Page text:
10 Tips for Litter-less Lunch Packing
August 13th, 2021
By Kristen LaRocque, Coordinator, GreenUP Store and Resource Centre
Last week, we heard the news that kids will be going back to school in person this fall. As was the case last year, kids may have additional anxieties after being away from in-school learning environments since April. As I ready myself for this next transition, I’m grateful that the packed lunch not only gives my kid nutritious food, but also delivers a bit of comfort from home during the school day.
Packed lunches are also an opportunity for me and my family to make thoughtful choices about what waste we may be creating and sending to landfill. Here are my top ten tips to help make our lunches litter-less!
1) Reducing waste inside the home requires us to change our habits outside of the home. When we are grocery shopping, instead of reaching for a package of cheese strings, consider buying a brick of cheese and cutting it creatively.
Rather than buying pre-packaged produce, opt for the unpackaged options and bring your own produce bags. Consistently choosing lunch snacks that have limited or no packaging is a great way to reduce waste.
As with many sustainable choices, reducing the packaging that comes into your home not only benefits the planet but also your health and the health of your kids. The American Academy of Pediatrics issued a report in 2018 acknowledging the growing body of evidence that suggests chemicals added to food directly or indirectly via packaging, adhesives, etc. could have long-term developmental repercussions in children.
2) Involve your child in the lunch planning and packing process. This tip is simple, but it challenges us as parents to let our kids make choices instead of choosing for them. Having choices is empowering, and our kids learn a lot when they are empowered in the kitchen. Depending on their age, you can split the workload while encouraging independence and ownership. When children have a voice and can choose their own lunch options, they are more likely to eat it.
3) Swap out sugary juice boxes with a single stainless-steel water bottle that can be filled (and refilled) with good old H2O right from the tap. Getting into the habit of drinking water at lunch and throughout the day is good for your child’s health and your pocketbook.
Though juice boxes are recyclable, they are often not rinsed properly before being put into the bin. This leads to contamination of other recyclables and can result in the whole lot being sent to landfill. Also, we need not explain why single-use plastic straws should be avoided.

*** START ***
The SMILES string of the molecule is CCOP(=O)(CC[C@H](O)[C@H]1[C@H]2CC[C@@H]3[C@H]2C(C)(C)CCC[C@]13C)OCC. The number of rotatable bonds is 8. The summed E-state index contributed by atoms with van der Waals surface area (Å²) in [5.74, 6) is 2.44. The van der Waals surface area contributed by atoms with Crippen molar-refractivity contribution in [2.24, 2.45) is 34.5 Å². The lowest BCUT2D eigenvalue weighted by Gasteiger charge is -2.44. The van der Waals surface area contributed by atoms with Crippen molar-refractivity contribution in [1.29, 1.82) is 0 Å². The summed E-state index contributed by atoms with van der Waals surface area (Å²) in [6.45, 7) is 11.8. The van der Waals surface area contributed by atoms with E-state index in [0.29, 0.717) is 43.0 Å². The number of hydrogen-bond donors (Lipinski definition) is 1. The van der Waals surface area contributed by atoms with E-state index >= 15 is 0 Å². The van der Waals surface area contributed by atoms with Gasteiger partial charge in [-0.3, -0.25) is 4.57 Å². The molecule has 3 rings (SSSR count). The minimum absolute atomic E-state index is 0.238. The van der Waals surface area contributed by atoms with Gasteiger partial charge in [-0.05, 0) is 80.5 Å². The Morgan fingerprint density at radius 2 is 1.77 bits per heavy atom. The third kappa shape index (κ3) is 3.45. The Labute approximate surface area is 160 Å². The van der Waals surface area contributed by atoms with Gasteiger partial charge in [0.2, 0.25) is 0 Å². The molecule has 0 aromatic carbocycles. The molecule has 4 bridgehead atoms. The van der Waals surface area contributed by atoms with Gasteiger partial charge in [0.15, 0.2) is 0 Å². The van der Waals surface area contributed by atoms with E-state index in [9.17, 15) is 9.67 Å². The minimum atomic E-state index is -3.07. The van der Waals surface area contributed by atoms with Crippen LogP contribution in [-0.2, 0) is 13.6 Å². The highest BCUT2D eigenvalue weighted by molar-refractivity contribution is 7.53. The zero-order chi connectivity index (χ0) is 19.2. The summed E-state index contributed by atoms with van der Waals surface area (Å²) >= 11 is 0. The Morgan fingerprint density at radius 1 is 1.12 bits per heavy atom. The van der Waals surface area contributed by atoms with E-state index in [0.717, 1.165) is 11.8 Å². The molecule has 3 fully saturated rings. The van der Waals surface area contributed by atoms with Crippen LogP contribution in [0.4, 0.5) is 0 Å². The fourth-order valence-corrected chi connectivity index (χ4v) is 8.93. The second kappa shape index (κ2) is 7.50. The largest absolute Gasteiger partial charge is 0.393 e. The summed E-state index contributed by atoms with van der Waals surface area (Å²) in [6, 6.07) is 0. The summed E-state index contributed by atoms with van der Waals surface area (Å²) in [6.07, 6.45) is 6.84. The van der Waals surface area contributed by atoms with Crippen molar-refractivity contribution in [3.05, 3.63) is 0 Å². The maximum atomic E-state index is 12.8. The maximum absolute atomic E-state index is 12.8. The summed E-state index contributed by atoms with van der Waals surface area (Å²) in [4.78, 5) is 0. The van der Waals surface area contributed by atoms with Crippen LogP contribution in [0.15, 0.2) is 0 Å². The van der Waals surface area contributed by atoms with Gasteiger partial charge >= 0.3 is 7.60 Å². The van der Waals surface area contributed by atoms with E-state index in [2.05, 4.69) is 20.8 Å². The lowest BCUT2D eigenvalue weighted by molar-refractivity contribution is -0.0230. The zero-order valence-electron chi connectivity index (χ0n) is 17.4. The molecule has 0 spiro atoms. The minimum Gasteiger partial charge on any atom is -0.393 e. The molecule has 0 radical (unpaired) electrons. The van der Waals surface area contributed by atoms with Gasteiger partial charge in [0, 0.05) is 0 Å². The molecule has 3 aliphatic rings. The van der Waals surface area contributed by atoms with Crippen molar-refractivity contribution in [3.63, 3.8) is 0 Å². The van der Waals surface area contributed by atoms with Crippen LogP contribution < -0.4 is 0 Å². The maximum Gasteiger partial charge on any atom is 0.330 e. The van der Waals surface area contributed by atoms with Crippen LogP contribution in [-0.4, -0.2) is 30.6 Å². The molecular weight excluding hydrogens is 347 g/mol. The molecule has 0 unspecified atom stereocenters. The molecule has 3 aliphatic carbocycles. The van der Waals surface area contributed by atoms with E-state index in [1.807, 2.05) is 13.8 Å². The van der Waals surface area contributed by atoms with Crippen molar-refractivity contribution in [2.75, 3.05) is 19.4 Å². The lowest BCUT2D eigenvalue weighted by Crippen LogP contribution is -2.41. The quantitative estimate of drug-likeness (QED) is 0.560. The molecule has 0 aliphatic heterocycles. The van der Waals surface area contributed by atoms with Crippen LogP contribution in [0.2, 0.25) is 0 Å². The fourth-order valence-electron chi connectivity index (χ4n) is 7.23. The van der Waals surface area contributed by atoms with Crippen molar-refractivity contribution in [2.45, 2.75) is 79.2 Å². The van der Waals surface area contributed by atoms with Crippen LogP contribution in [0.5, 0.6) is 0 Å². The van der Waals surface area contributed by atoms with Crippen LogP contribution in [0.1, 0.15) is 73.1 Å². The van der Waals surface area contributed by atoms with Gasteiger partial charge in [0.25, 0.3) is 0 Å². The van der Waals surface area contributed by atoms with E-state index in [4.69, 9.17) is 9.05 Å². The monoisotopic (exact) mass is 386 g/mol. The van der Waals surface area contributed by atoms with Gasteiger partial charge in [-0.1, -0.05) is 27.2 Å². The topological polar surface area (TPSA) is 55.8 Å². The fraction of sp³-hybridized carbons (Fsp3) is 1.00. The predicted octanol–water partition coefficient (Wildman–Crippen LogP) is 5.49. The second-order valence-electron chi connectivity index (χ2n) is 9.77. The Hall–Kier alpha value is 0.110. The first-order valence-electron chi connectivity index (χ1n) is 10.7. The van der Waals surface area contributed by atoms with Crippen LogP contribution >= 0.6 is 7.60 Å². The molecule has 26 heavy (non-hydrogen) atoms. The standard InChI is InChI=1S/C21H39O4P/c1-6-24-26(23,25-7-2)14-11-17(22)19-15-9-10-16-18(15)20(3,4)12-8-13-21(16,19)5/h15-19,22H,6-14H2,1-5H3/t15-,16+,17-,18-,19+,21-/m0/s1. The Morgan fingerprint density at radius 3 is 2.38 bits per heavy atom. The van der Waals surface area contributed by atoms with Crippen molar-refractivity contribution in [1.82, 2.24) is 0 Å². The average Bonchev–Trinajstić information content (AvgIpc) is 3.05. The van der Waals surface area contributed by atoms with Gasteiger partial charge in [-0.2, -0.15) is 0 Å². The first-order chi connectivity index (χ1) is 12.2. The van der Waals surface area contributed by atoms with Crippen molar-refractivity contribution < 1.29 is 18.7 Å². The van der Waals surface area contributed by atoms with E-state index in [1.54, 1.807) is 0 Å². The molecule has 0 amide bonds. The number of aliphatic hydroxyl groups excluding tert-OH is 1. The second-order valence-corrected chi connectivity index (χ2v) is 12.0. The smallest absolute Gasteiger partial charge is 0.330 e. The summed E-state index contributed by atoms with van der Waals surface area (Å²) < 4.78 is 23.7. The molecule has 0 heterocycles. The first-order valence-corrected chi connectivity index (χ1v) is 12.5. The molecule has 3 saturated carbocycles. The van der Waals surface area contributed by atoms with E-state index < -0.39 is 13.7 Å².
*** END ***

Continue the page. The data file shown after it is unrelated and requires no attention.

In speaking with teachers and education assistants, I have learned that juice boxes are the number one unfinished lunch item, and more often than not they end up half-full in the garbage.
4) Choose reusable stainless-steel containers, thermoses, and water bottles. Stainless steel is relatively easy to clean using hot water and soap. A bottle brush can help you clean inside thermoses and water bottles. Stainless steel is also durable, light, and free of BPA and other harmful toxins.
5) Practice your lunch routine before school starts by packing a demo lunch and going on a picnic. This gives you the opportunity to see your child’s lunch gear in action. Check to see how easily your young ones can open and close the containers by themselves. This way you can be sure the food you pack is accessible. This also ensures your child will not have to ask for help from school staff.
6) Reach for reusable fabric snack bags rather than plastic ones. Colourful or patterned reusable bags offer the element of surprise. They are easy to wipe out at the end of the day and can be tossed in the washing machine for a deep clean.
7) Swap out that plastic cling wrap! This single-use plastic product can easily be replaced with beeswax food wraps. These sustainable alternatives are reusable, washable with cold water, and compostable after approximately one year of use.
8) Replace pre-packed granola bars with litter-less alternatives. Those pre-packaged granola bars may seem like a convenient snack option, but the foil wrappers are not recyclable and only end up in the landfill. One alternative is baking your own granola bars at home in large batches, which you can freeze and thaw as needed. This offers an opportunity for your child to be involved in the baking process, not to mention you can customize your creation and add all your favourite healthy ingredients.
9) Do some research! Consider consulting with teachers, fellow parents, and online resources for lunch-packing inspiration. A quick Google search will bring up hundreds of blog posts and articles with parents documenting their school lunch ideas. One of my favourite ideas is fresh fruit or vegetable skewers. Try visiting the website of the brand of your child’s lunchbox. For example, the Planet Box website provides specific recipes that help you make the most of the compartments provided in their lunch boxes.
10) It’s not always possible to avoid packaging. If you are looking to check up on the recyclability of specific items within the City of Peterborough, there is an excellent online resource located on the City of Peterborough Waste Management webpage called, What Goes Where. This web page allows you to search a particular item or material and receive specific instruction about how and where it’s disposed.
The GreenUP Store offers a variety of tools to help you create your child’s litter-less lunch kit. For more information visit us at 378 Aylmer Street in downtown Peterborough, check out our online store at shop.greenup.on.ca, or give us a call at 705-745-3238 ext. 222, or email firstname.lastname@example.org with your zero-waste lunch questions.